Police forming competent anti-crime team
- Commissioner Felix
April 23, 2004
POLICE Commissioner, Mr. Winston Felix yesterday said the Police Force was in the process of forming a competent team of ranks to function in the capacity of crime fighting.
At the opening of the Police Annual Officers Conference, he said the event was being held at a time of major challenges to police services around the region.
Felix noted that crime today was a multinational enterprise, with its own very public and brazen agenda.
“The world has changed. As information and communication technologies, including the internet, simplify communication, anti-social behaviour has become endemic resulting in greater intolerance, greater disrespect, and an increase in interpersonal conflict and violence. This change presents a formidable challenge for police forces the world over.
“We in Guyana feel its impact severely here, perhaps, due to the pressure on our human and financial resources, and the levels of poverty with which we are trying to cope with international assistance,” the Commissioner said.
He made it clear that the police “cannot overcome violent, dangerous and committed criminals, by waving a white flag at them; neither can we descend to using their rules.”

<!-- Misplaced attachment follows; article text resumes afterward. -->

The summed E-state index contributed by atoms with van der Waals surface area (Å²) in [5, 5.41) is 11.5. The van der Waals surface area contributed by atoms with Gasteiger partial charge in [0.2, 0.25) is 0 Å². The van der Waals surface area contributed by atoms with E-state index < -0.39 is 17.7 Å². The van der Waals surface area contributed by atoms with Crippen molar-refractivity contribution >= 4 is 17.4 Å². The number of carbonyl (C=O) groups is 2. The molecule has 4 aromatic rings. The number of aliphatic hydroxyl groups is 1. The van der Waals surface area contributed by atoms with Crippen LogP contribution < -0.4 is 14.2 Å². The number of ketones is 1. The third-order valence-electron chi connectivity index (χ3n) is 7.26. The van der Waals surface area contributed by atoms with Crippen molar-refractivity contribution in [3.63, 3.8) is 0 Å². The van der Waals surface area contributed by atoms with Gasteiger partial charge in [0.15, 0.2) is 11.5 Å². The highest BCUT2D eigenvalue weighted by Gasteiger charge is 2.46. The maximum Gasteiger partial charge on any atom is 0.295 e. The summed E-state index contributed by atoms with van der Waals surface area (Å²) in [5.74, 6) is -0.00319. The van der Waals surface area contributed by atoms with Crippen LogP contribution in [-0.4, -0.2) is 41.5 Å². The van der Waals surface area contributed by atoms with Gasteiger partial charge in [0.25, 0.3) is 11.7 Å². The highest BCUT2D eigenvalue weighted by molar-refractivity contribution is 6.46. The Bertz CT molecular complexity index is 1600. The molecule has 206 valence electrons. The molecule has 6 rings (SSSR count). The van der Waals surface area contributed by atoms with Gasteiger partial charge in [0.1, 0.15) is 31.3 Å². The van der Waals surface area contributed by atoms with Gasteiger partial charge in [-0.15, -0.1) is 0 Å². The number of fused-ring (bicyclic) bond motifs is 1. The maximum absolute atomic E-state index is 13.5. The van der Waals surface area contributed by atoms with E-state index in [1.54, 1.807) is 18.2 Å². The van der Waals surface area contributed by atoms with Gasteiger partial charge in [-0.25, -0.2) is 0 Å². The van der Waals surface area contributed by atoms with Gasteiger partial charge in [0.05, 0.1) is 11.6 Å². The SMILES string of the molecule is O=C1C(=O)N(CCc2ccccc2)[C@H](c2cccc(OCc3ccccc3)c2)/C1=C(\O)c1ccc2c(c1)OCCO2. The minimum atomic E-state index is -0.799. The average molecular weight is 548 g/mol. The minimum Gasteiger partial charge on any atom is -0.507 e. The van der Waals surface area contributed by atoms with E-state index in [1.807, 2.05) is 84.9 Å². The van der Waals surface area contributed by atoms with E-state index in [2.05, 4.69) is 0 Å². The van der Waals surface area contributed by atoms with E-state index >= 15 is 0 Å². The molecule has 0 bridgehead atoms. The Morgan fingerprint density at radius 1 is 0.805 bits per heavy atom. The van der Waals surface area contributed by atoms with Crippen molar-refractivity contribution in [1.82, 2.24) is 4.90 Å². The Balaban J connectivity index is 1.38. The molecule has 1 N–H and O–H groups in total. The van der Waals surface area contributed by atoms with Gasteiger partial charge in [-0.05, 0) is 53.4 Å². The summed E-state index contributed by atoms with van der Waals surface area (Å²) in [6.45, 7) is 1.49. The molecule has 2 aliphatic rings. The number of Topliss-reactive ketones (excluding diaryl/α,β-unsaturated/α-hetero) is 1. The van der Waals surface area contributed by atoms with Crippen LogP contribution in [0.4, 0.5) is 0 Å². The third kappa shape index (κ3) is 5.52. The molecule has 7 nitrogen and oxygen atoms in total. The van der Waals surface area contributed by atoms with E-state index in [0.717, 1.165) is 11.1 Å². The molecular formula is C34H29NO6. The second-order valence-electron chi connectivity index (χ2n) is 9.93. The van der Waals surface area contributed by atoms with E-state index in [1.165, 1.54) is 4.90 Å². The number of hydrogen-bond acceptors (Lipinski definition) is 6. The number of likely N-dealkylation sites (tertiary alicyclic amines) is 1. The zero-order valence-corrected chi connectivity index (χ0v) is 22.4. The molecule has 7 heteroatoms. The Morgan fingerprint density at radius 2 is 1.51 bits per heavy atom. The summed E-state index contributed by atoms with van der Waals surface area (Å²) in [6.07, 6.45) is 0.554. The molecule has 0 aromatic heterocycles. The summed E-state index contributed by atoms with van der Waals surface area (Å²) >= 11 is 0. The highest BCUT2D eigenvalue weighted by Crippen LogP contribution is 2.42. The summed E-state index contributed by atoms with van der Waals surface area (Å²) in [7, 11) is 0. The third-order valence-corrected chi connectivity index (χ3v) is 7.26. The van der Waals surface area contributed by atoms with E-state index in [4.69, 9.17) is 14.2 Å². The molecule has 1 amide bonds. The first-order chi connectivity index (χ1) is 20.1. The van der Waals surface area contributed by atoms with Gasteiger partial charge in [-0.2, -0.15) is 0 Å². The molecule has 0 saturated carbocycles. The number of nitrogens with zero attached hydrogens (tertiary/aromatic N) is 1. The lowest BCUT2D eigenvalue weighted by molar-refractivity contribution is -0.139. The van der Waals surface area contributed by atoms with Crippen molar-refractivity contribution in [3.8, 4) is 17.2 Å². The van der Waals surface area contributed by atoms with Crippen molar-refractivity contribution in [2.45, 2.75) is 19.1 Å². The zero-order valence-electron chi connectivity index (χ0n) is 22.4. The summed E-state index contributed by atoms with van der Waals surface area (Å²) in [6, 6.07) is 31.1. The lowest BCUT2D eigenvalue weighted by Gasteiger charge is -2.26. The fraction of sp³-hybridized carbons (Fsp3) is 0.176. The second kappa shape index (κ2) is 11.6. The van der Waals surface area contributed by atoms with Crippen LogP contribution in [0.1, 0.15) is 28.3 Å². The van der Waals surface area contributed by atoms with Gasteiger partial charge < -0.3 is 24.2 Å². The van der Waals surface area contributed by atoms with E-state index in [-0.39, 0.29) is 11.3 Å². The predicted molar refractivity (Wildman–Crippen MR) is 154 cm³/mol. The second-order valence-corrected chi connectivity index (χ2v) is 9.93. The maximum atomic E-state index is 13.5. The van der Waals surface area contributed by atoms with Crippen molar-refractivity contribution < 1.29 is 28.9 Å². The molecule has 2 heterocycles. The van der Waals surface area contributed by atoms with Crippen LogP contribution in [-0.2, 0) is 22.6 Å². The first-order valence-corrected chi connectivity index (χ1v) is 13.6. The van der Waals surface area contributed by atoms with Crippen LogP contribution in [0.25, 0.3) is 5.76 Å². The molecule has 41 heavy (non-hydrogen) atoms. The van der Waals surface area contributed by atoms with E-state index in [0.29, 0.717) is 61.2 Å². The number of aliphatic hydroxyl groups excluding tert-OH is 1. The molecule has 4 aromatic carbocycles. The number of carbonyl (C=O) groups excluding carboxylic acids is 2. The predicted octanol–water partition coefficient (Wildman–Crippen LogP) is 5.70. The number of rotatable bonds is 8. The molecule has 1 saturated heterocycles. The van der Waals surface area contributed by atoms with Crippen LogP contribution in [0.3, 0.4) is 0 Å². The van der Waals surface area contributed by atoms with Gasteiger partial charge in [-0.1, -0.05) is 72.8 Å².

“But our rules make provision for varying levels of force as necessary. We will adhere to those. We will not make up the rules as we go along,” Felix said.
He said assistance had been requested from the United Kingdom, for training to better equip ranks to cope with engagements involving the threat and use of firearms and added that the discussions and arrangements were well advanced.
He outlined improvements to boost the image of the Police Force, including: taking prompt action in response to reports; treating everyone fairly; being courteous; improving investigative skills and pursuing investigations aggressively; embarking on preventive methods of policing such as the re-introduction of the beat duty system in Georgetown; aggressively addressing quality of life issues such as the noise nuisance problem, and strengthening the work of community policing groups to develop partnerships in communities.
The Commissioner also addressed several issues such as training for officers, the computerisation of traffic records to be networked and the welfare plan for injured police ranks.
He noted that in 2002 when the first set of policemen were killed, the President generously awarded the dependents of those policemen the sum of $1M.
He asked the President before the gathering to implement an insurance plan to cover injuries suffered by policemen in the execution of their duties.